6. Pantua – A distant cousin of Gulab-Jamun, but nothing like it. Very similar to the Ledikeni, Pantua was born in Kolkata and uses the same ingredients as Ledikeni, although the slight difference being the round shape and extra juicy flavor.

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    Pantua (Source)
  7. Sar Bhaja or Shor Bhaja – Birthplace, Shanti Nagar in Nadia District of Bengal. One of the toughest sweets to make, but by far, one of the best to be made. Made entirely out of milk cream, this demands continuous stirring and expert skills. The dough is then fried in sugar syrup and sometimes added with cardamom and rose water for added flavors.

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    Shar Bhaja (Source)
  8. Chanar Jilipi – The name Jilipi comes from the famous Jalebi. Its rounded design resembles that of a jalebi too, albeit it is made from chana (cottage cheese), maida and ‘khoya’. It is then dunked into cardamon flavored sugar-syrup to give an extensively lovely fragrant taste.

    Chanar jilipi
    Chanar Jilipi (Source)
  9. Payesh – It is a mixture of rice and milk, which demands a lot of stirring, so that the mixture doesn’t becomes sticky. The other version of payesh, the ‘nolen-gur’ one, is prepared during the winters, once the nolen gur, or new jaggery, becomes available.

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    Payesh (Source)
  10. Sita Bhog – Hailing from Bardhaman District of Bengal, comes another masterpiece, Sita Bhog. It is believed that this dish was the favorite of Maa Sita, the wife of Lord Rama. Dating back to 1904, Bhairab Chandra Nag made this by mixing chena dough with powdered rice and frying them in ghee. It looks like sweetened rice. Nowadays, this rice is served with mini gulab-jamuns.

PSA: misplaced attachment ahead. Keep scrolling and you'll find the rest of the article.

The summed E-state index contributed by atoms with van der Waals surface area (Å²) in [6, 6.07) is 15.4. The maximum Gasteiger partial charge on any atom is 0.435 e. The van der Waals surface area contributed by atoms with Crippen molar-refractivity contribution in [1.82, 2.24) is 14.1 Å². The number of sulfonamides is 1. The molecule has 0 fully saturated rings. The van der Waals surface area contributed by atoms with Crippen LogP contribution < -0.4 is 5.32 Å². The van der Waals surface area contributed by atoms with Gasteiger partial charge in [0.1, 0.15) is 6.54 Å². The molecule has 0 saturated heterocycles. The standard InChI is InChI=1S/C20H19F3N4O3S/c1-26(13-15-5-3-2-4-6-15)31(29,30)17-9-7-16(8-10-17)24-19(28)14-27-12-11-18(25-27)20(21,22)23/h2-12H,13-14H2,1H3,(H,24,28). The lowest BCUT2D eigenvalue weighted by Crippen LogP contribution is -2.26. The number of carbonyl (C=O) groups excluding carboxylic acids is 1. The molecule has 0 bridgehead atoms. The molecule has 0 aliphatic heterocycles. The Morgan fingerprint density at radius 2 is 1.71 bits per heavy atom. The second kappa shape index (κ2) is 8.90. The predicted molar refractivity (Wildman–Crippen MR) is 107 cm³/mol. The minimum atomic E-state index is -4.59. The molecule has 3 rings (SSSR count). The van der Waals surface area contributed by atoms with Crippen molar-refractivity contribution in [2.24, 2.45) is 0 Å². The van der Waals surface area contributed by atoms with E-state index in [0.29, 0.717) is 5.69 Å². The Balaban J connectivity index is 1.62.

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    Sita Bhog (Source)
  11. Kheer Kadam – A milk based, two layered sweet which is a guilty pleasure of many.  The inside is a rosogulla with the outside made of kheer with another topping of dried kheer. The double taste makes the tongue go frenzy.

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    Kheer Kadam (Source)
  12. Mishti Doi – A very simple sweet that can be made easily at homes. This is a sweet yoghurt that is a favorite of the masses. The yoghurt is generally served in earthen pots of all sizes, to absorb the extra water and is served as is. Pro Tip: Have it with nolen-gurer sandesh. You will simply love it.